What happens when things go wrong – when either program does not fulfill its purported mission? An ObamaCare failure is far more politically consequential than a charter school failure.
Some Americans will be better off with ObamaCare and will be helped by the sledge hammer legislation. All government programs have some beneficiaries – at other people’s expense. But outweighing the winners are the losers. Millions of Americans have already been burned by ObamaCare. Many have lost their insurance and must replace it with more expensive, less desirable policies. More millions are likely to suffer a similar fate as additional features of the law go into effect. Obama administration officials realize this which is why they are deliberately postponing sections of the law until after the next election cycle. Those who are harmed by ObamaCare notice it right away, can recognize the source of their pain, and are motivated to escape and to strike back via political action.
Not all charter schools meet parent expectations. Some perform poorly. When one of them fails to deliver, the harm – although traumatic to both students and parents – can be remedied. Parents who are not satisfied can always send their children back to the conventional government school. In some cases they can enroll their children in a competitive charter school with a better reputation. Since there was no coercion to enroll in a charter school, the level of parent anger is limited. The probability of a strong parent backlash against charter schools is relatively small.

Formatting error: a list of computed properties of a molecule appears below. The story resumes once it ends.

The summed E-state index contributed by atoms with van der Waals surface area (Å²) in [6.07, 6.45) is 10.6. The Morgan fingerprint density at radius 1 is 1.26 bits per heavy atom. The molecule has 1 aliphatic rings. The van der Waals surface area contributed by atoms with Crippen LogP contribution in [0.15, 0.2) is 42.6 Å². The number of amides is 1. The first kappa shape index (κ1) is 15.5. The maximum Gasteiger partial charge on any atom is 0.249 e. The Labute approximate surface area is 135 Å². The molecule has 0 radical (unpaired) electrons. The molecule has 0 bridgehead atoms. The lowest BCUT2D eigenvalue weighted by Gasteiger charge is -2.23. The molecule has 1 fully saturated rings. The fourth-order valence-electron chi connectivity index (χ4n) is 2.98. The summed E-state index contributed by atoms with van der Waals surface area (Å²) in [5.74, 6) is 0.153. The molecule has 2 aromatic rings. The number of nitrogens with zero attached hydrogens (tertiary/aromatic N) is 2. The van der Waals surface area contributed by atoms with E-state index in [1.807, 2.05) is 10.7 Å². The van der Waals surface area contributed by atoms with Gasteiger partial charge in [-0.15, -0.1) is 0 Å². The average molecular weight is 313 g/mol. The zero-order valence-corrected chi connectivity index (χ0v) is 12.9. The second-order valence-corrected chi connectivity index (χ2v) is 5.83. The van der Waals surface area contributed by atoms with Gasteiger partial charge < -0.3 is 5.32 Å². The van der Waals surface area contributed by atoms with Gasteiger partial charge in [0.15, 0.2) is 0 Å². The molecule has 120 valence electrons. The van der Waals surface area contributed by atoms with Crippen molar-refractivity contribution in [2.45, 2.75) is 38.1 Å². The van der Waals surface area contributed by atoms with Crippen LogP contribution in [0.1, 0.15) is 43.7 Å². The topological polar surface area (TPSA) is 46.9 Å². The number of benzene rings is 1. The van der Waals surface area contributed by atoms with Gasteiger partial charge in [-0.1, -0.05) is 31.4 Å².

The most significant opponents of charter schools are the teachers unions. They have the most to lose. Union management dreads the prospect of having to compete for students, of giving up their power and influence, of facing teachers who will be furious if their pay, security, or benefits are jeopardized. But, in contrast to a flawed ObamaCare rollout, there is no immediate threat from the growth of charter schools. In the worst case for the unions, the impact of charter schools will not be felt for several years. No need to panic, yet.
While the ObamaCare and charter school battles are encouraging for the cause of freedom they are not decisive. Even if ObamaCare crashes and charter schools thrive there is no guarantee that the country takes the right path. ObamaCare could be replaced by another government fiasco – possibly designed by Republicans – with the promise that this time “we’ll get it right.” Charter schools might stagnate as permanent servants to government overseers. For liberty to prevail many more Americans must be convinced that freedom is essential for human flourishing and that the role of government must be limited to protecting individual rights. ObamaCare’s failure and charter schools’ success will help, but it’s not enough.
*** See other entries at AlertMindPublishing.com in “Monthly Columns.” ***